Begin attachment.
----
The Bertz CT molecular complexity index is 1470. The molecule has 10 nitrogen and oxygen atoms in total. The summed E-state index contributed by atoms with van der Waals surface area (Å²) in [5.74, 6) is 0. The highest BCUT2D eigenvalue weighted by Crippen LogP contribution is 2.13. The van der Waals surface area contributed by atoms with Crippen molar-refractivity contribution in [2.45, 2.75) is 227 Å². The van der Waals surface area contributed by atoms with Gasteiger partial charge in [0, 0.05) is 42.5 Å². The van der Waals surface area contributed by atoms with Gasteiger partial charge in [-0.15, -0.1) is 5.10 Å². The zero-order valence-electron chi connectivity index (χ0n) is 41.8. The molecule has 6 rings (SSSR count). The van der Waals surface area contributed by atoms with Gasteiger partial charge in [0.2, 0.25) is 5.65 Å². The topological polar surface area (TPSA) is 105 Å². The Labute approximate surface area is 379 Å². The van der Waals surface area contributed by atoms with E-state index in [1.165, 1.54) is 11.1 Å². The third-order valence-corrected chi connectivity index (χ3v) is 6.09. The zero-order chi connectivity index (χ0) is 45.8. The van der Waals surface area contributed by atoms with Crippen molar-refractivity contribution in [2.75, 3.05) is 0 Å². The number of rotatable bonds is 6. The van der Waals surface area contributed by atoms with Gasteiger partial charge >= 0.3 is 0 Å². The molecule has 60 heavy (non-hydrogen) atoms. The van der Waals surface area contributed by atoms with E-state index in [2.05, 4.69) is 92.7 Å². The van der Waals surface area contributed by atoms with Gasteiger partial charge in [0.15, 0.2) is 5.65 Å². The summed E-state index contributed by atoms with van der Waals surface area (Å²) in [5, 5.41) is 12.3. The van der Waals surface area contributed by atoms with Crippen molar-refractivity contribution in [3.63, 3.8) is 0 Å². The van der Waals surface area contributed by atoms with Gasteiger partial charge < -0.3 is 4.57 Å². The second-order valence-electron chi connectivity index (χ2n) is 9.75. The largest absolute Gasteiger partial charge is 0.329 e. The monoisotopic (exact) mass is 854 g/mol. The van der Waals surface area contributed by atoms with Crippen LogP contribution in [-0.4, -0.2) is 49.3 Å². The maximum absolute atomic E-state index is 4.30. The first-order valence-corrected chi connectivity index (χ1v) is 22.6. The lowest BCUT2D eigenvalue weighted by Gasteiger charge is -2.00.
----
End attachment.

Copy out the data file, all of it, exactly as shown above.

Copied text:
The Bertz CT molecular complexity index is 1470. The molecule has 10 nitrogen and oxygen atoms in total. The summed E-state index contributed by atoms with van der Waals surface area (Å²) in [5.74, 6) is 0. The highest BCUT2D eigenvalue weighted by Crippen LogP contribution is 2.13. The van der Waals surface area contributed by atoms with Crippen molar-refractivity contribution in [2.45, 2.75) is 227 Å². The van der Waals surface area contributed by atoms with Gasteiger partial charge in [0, 0.05) is 42.5 Å². The van der Waals surface area contributed by atoms with Gasteiger partial charge in [-0.15, -0.1) is 5.10 Å². The zero-order valence-electron chi connectivity index (χ0n) is 41.8. The molecule has 6 rings (SSSR count). The van der Waals surface area contributed by atoms with Gasteiger partial charge in [0.2, 0.25) is 5.65 Å². The topological polar surface area (TPSA) is 105 Å². The Labute approximate surface area is 379 Å². The van der Waals surface area contributed by atoms with E-state index in [1.165, 1.54) is 11.1 Å². The third-order valence-corrected chi connectivity index (χ3v) is 6.09. The zero-order chi connectivity index (χ0) is 45.8. The van der Waals surface area contributed by atoms with Crippen molar-refractivity contribution in [2.75, 3.05) is 0 Å². The number of rotatable bonds is 6. The van der Waals surface area contributed by atoms with Gasteiger partial charge >= 0.3 is 0 Å². The molecule has 60 heavy (non-hydrogen) atoms. The van der Waals surface area contributed by atoms with E-state index in [2.05, 4.69) is 92.7 Å². The van der Waals surface area contributed by atoms with Gasteiger partial charge in [0.15, 0.2) is 5.65 Å². The summed E-state index contributed by atoms with van der Waals surface area (Å²) in [5, 5.41) is 12.3. The van der Waals surface area contributed by atoms with Crippen molar-refractivity contribution in [3.63, 3.8) is 0 Å². The van der Waals surface area contributed by atoms with Gasteiger partial charge < -0.3 is 4.57 Å². The second-order valence-electron chi connectivity index (χ2n) is 9.75. The largest absolute Gasteiger partial charge is 0.329 e. The monoisotopic (exact) mass is 854 g/mol. The van der Waals surface area contributed by atoms with Crippen LogP contribution in [-0.4, -0.2) is 49.3 Å². The maximum absolute atomic E-state index is 4.30. The first-order valence-corrected chi connectivity index (χ1v) is 22.6. The lowest BCUT2D eigenvalue weighted by Gasteiger charge is -2.00.